DH: I make it clear to every potential client that I am a reverse mortgage expert who is here to help get them from point A to Point B, but at the end of the day, you need to have peace of mind with the product itself. I tell people point blank that if doing this loan causes you to lose sleep, then you need to find another solution. That has always been my stance from the very beginning. I learned that from Paul Franklin, obviously a big mentor of mine. I’m not here to sell anybody on a reverse mortgage. I’m here to educate them on the reverse mortgage and then help them with my expertise get through the process as quickly and as painlessly as possible. At the end of the day, my post-closing interactions with clients and their children, even when the loan becomes due, have always been good. I haven’t experienced any backlash. I think that’s probably because I’ve never tried to fit somebody into a reverse mortgage that wasn’t suitable.
RM: How many people are part of the reverse mortgage team? How many states do you offer reverse mortgages? Do you offer other loan products, or just reverse mortgages?
DH: It’s a small group. There’s me and one other loan officer, Gary Landon, who’s in the Beaufort-Sun City area, which is heavily populated by seniors. We also have Julie Moxley as our in-house processor. We only originate in the state of South Carolina, which is by design. I see no reason to dip into bordering states at the moment, and I certainly don’t mind giving referrals out to other CRMPs in other states.
RM: Are there particular approaches to marketing and lead generation that you have adhered to over the years, or do you try different things depending on what’s going on in the marketplace?
DH: I’ve tried everything and I say that laughing because we all know there is no silver bullet with marketing this product. It’s all about walking and talking, meeting people, and becoming a trusted referral source. I’ve built a sizable network over the course of my career to the point where 90 percent of my business comes from referrals. I do mailers from time to time when it’s appropriate, certainly during the refi boom, but I’m not doing anything other than being involved in the community and meeting bankers, financial planners and attorneys. Those are my main three referral sources.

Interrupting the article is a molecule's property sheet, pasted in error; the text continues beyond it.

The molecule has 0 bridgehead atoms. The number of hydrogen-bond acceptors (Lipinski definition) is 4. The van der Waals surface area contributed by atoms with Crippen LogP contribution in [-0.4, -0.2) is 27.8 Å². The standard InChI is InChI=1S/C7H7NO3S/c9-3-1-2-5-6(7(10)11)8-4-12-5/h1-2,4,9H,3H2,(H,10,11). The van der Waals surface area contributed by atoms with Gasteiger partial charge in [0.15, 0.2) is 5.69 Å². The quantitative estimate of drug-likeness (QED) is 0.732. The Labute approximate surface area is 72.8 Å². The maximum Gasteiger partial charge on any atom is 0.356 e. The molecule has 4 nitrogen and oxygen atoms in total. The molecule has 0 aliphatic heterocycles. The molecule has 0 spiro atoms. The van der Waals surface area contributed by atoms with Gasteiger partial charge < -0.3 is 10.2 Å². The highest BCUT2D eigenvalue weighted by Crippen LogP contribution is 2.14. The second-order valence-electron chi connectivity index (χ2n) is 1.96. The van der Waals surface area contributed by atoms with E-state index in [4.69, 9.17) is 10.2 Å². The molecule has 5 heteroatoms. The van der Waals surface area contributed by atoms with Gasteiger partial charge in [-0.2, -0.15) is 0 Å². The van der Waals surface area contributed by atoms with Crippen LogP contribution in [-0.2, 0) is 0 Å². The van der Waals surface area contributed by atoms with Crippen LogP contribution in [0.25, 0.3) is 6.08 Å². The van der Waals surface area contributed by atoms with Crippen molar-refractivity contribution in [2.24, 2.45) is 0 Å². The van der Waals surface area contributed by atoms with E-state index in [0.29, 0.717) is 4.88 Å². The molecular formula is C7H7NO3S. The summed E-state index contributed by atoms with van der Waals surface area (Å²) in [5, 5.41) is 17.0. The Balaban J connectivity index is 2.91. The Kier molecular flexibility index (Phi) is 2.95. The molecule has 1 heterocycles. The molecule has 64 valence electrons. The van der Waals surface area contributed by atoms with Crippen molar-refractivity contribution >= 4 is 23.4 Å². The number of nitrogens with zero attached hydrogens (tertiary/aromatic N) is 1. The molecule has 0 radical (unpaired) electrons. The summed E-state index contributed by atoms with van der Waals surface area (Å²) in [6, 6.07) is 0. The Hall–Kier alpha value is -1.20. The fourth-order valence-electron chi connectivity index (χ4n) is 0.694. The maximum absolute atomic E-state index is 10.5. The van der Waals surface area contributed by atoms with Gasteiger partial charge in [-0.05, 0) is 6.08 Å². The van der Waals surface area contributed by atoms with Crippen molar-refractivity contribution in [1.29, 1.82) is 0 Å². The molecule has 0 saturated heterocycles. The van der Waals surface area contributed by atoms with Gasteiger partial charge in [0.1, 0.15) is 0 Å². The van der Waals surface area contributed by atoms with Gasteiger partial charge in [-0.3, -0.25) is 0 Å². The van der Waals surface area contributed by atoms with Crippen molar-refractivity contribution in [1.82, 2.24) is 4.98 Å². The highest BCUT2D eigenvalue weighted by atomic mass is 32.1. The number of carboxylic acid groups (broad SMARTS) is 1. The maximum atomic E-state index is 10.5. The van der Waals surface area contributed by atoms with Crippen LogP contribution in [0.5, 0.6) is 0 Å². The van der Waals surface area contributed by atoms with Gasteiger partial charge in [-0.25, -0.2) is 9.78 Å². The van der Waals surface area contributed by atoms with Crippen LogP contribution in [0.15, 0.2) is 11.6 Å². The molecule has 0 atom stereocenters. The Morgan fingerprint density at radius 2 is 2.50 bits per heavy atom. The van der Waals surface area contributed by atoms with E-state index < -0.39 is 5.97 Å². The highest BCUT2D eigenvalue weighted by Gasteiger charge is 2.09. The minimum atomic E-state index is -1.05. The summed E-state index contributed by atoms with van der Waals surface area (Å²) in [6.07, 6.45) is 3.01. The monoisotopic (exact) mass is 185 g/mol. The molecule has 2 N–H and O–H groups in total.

RM: When we first met back in the mid-2000s, you were heavily involved in creating the Charleston chapter of the National Aging in Place Council. I know that chapter has disbanded, but do you still see community involvement as a key to your success?
DH: Yes, it’s a place that I need to get back to is the best way to put it. The pandemic created this ability to work from home, which is great in many cases, but it also got me away from being involved in community organizations and networking groups, like Rotary International and Chambers of Commerce. All that went by the wayside after 2020 and here we are in 2023 and I’m not nearly as involved as I used to be. Community involvement is huge and it’s something that I need to personally get involved with despite being very casual in working from home.
RM: As we look ahead to 2024, what do you anticipate doing differently to stay competitive?
DH: I just touched on it. It’s a goal of mine to get more involved in the community and find organizations that mean something. You’re going to get referrals naturally just by telling people what you do, especially if you tell people that you do reverse mortgage financing. They’re immediately interested and want to know more. Getting involved in the local Rotary, financial planners association, bankers association, mortgage brokers association, or whatever those different associations are, finding a way to get involved with those is certainly a goal of mine.